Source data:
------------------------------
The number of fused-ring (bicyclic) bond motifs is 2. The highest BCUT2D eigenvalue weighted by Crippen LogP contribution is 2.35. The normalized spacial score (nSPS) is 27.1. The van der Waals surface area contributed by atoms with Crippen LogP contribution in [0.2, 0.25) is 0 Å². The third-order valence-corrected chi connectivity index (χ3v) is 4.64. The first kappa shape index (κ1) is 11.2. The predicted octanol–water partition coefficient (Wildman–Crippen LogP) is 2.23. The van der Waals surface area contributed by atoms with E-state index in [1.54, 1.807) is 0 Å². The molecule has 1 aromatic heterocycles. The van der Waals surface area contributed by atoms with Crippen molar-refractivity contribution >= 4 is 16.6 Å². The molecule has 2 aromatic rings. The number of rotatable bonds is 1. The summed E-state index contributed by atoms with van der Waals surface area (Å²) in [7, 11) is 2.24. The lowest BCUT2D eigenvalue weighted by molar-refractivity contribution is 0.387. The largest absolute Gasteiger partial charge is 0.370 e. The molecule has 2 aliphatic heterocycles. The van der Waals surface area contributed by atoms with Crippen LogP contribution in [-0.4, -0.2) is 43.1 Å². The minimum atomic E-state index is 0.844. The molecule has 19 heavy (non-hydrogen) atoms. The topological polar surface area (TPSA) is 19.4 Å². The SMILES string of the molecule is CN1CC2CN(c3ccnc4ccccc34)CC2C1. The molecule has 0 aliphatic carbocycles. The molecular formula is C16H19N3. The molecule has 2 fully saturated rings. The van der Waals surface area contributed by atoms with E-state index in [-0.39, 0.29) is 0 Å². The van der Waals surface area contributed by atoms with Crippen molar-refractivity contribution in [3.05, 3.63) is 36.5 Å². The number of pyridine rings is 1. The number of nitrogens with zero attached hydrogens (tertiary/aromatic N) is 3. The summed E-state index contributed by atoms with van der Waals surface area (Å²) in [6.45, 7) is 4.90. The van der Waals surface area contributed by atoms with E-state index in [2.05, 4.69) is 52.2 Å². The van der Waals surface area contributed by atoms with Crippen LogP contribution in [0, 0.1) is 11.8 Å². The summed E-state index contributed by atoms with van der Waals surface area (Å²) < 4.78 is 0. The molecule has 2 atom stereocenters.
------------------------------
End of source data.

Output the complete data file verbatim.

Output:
The number of fused-ring (bicyclic) bond motifs is 2. The highest BCUT2D eigenvalue weighted by Crippen LogP contribution is 2.35. The normalized spacial score (nSPS) is 27.1. The van der Waals surface area contributed by atoms with Crippen LogP contribution in [0.2, 0.25) is 0 Å². The third-order valence-corrected chi connectivity index (χ3v) is 4.64. The first kappa shape index (κ1) is 11.2. The predicted octanol–water partition coefficient (Wildman–Crippen LogP) is 2.23. The van der Waals surface area contributed by atoms with E-state index in [1.54, 1.807) is 0 Å². The molecule has 1 aromatic heterocycles. The van der Waals surface area contributed by atoms with Crippen molar-refractivity contribution >= 4 is 16.6 Å². The molecule has 2 aromatic rings. The number of rotatable bonds is 1. The summed E-state index contributed by atoms with van der Waals surface area (Å²) in [7, 11) is 2.24. The lowest BCUT2D eigenvalue weighted by molar-refractivity contribution is 0.387. The largest absolute Gasteiger partial charge is 0.370 e. The molecule has 2 aliphatic heterocycles. The van der Waals surface area contributed by atoms with Crippen LogP contribution in [-0.4, -0.2) is 43.1 Å². The minimum atomic E-state index is 0.844. The molecule has 19 heavy (non-hydrogen) atoms. The topological polar surface area (TPSA) is 19.4 Å². The SMILES string of the molecule is CN1CC2CN(c3ccnc4ccccc34)CC2C1. The molecule has 0 aliphatic carbocycles. The molecular formula is C16H19N3. The molecule has 2 fully saturated rings. The van der Waals surface area contributed by atoms with E-state index in [-0.39, 0.29) is 0 Å². The van der Waals surface area contributed by atoms with Crippen molar-refractivity contribution in [3.05, 3.63) is 36.5 Å². The number of pyridine rings is 1. The number of nitrogens with zero attached hydrogens (tertiary/aromatic N) is 3. The summed E-state index contributed by atoms with van der Waals surface area (Å²) in [6.45, 7) is 4.90. The van der Waals surface area contributed by atoms with E-state index in [2.05, 4.69) is 52.2 Å². The van der Waals surface area contributed by atoms with Crippen LogP contribution in [0, 0.1) is 11.8 Å². The summed E-state index contributed by atoms with van der Waals surface area (Å²) < 4.78 is 0. The molecule has 2 atom stereocenters.